Hans Rosling's 'Factfulness' and Other Books on Progress

Tue, 17 Apr 2018 01:00:00 +0000

Prog Lit.




Thinking About Dual Academic Jobs as a Single Academic Career

Mon, 16 Apr 2018 01:00:00 +0000

Are you also one-half of a dual-career academic couple? How do you do it?




3 Reasons Why Kids In Business Class Is Annoying

Fri, 13 Apr 2018 01:00:00 +0000

And how this could possibly relate to higher ed.




Googling "How To Be A Director of Digital Learning Initiatives”

Thu, 12 Apr 2018 01:00:00 +0000

Are you in a higher ed job that did not previously exist?




OPM Companies Should Think Like an Industry

Wed, 11 Apr 2018 07:00:00 +0000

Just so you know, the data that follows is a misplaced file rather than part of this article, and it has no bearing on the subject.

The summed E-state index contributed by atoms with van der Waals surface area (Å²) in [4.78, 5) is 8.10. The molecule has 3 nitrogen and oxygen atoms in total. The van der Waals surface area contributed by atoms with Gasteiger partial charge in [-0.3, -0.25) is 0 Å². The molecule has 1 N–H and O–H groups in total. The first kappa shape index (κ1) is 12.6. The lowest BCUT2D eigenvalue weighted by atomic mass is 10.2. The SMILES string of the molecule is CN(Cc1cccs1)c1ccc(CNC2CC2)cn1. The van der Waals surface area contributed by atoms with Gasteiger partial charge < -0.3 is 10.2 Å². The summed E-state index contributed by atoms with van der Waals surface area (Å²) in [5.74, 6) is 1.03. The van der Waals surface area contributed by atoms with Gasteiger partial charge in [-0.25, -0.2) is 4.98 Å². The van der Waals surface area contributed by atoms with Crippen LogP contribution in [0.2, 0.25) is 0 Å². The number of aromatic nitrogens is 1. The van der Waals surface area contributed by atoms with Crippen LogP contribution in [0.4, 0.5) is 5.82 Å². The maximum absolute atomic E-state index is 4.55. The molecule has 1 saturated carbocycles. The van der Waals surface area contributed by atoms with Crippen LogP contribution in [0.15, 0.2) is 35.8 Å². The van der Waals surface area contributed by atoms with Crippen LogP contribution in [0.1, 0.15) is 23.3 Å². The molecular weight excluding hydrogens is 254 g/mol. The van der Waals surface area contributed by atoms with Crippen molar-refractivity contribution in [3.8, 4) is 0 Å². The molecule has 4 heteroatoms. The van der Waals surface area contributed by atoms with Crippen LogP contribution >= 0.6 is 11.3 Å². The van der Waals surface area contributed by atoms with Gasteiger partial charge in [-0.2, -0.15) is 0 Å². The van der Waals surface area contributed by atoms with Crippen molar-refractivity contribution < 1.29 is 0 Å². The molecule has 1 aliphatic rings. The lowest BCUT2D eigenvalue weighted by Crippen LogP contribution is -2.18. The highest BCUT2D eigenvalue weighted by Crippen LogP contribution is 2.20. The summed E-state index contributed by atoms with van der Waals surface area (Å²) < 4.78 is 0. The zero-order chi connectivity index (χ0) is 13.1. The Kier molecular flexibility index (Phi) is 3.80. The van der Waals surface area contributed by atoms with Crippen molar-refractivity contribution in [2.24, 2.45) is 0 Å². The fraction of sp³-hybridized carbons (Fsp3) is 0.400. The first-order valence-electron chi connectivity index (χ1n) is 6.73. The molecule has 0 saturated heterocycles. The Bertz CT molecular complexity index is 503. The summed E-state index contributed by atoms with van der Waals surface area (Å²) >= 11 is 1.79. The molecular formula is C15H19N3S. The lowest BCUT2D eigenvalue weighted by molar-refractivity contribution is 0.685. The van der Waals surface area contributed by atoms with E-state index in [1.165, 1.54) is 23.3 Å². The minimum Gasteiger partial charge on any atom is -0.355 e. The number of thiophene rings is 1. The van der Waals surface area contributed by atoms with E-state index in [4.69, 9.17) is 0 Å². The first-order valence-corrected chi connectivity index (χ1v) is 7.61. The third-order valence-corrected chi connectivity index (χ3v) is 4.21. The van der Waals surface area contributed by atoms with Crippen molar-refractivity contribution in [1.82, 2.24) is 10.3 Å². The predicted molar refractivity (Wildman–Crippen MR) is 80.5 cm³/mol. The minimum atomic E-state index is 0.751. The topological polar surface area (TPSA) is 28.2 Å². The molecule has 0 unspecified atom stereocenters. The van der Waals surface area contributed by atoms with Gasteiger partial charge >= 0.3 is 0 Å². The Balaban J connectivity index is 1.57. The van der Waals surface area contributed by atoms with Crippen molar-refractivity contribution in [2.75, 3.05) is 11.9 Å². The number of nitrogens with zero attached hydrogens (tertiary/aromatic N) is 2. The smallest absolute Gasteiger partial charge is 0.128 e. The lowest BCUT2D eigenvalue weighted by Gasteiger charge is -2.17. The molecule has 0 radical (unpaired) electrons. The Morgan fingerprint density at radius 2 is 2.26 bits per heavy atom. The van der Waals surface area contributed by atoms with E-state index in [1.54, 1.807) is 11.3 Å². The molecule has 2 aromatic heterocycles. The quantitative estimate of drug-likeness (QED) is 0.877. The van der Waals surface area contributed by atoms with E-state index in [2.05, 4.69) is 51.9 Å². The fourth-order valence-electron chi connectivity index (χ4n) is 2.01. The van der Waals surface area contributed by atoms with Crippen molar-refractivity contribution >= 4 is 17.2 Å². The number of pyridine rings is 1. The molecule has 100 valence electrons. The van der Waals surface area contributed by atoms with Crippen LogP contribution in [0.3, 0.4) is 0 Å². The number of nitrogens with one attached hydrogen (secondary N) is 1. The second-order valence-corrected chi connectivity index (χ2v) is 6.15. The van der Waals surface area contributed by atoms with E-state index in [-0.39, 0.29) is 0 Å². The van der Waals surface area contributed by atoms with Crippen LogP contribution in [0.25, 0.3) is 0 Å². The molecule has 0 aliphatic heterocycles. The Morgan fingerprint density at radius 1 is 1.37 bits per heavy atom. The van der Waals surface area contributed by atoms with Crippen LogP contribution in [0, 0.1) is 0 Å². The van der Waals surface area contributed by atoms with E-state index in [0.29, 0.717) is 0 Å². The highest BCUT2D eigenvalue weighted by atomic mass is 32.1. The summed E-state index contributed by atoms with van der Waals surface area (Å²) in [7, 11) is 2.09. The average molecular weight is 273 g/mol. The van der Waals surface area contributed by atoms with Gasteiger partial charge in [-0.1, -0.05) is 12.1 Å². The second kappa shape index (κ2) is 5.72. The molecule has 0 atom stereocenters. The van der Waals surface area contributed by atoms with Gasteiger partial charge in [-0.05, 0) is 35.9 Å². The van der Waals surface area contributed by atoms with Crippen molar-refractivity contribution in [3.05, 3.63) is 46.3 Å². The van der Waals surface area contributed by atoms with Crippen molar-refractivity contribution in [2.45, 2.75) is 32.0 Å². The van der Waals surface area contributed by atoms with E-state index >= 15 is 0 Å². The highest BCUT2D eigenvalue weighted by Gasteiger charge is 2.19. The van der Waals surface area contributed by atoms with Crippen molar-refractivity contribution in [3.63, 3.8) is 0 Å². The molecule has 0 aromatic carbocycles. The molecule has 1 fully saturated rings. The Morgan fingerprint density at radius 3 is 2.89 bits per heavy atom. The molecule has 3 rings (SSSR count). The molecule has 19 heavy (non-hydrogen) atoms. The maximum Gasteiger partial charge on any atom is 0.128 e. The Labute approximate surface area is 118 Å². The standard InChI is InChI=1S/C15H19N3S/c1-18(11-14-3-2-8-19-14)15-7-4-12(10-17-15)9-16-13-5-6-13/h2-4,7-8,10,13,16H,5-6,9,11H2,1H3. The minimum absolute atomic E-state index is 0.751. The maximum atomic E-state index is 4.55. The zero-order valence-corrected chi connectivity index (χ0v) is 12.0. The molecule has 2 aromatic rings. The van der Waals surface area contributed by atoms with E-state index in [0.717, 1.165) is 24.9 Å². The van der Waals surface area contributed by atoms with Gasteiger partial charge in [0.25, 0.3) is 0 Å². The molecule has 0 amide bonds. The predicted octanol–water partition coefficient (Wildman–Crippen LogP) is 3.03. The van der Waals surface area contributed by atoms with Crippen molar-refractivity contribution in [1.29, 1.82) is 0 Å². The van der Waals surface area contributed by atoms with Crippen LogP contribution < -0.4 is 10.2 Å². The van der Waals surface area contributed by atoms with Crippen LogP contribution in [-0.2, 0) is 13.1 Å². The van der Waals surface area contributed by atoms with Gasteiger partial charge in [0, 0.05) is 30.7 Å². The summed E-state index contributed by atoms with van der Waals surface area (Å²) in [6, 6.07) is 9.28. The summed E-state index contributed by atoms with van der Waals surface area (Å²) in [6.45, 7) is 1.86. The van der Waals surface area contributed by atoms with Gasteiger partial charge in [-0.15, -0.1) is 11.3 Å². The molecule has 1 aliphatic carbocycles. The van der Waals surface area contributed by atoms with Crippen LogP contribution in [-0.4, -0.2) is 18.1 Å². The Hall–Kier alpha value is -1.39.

This week I’m in Chicago, speaking at the Pearson Higher Education Executive Leadership Forum. Many of you know -- and some of you don’t -- that Pearson is a major player in the OPM (online program management) industry. Currently, Pearson has about 45 campus partners and 250 online programs. Many of the schools that partner with Pearson to run online programs, such as ASU, Maryville and George Washington, are here at this meeting. Unlike most representatives of universities at this meeting, my school is not a Pearson partner. While we have some small, high-quality, low-residency master's programs in health care delivery science and public health, we have not gone the OPM route in building these programs. While I am an online learning evangelist, I am also an OPM industry critic. To Pearson’s credit, it is my critique of the OPM industry that largely motivated the company to have me come speak at their online learning event. It is not that I’m against the idea of a partnership model. My openness to the idea of school/company partnerships in developing and running online programs already sets me apart from many of my colleagues in the online learning space. It is more that I’m concerned about the direction of the OPM industry as a whole. Today, the online programs management industry is fragmented and chaotic. There are few agreed-upon standards of transparency in contracts. We have no independent sources that I know of, aggregating data on both student and institutional outcomes from across all school/company online partnerships. It is not clear, at least to me, how the different OPM providers in the sector are differentiated from another. Every for-profit online program management company will tell you that they put the needs of the institution and the learner first. That they are willing to be flexible and nimble. That they know how to build quality programs and market to prospective students better than their competitors. And that their partner schools are not only happy with the partnership, but happier than the average school/OPM provider partnership. This can’t all be true. Every OPM can’t be above average. Like universities, the various OPM providers (and there are something like 25) must have strengths and weaknesses. So I’m here in Chicago to advocate that the OPM players, including Pearson, begin to think about their industry as a whole -- rather than only on their own business. Leadership in the for-profit online learning space means not only building out a range of services that are both attractive to partner universities and serve the needs of students (and faculty), but also advance the OPM sector as a whole. I think the various companies in the OPM space need to recognize that there is a growing level of distrust among many in higher education about the OPM model. Many people on campuses that I speak with are concerned about the revenue sharing, long-term contracts, and outsourcing of core capabilities (such as learning design) that characterize many school/OPM contracts. The various companies in the OPM industry also need to recognize that the people (like me) who evangelize the development of new online programs talk to our counterparts at other schools. A bad experience with a single OPM provider can sour us on the model for the entire industry. The presence of bad actors in the OPM space, or at least bad fits between schools and companies, is not a competitive advantage for the other OPM providers. In short, I think that individual OPM companies need to make the transition to thinking in terms of an industry. They need to focus on growing the potential partnership pie as much as competing with other companies. They need to move toward a middle ground in being willing to share data and methods that today they hold as proprietary. [...]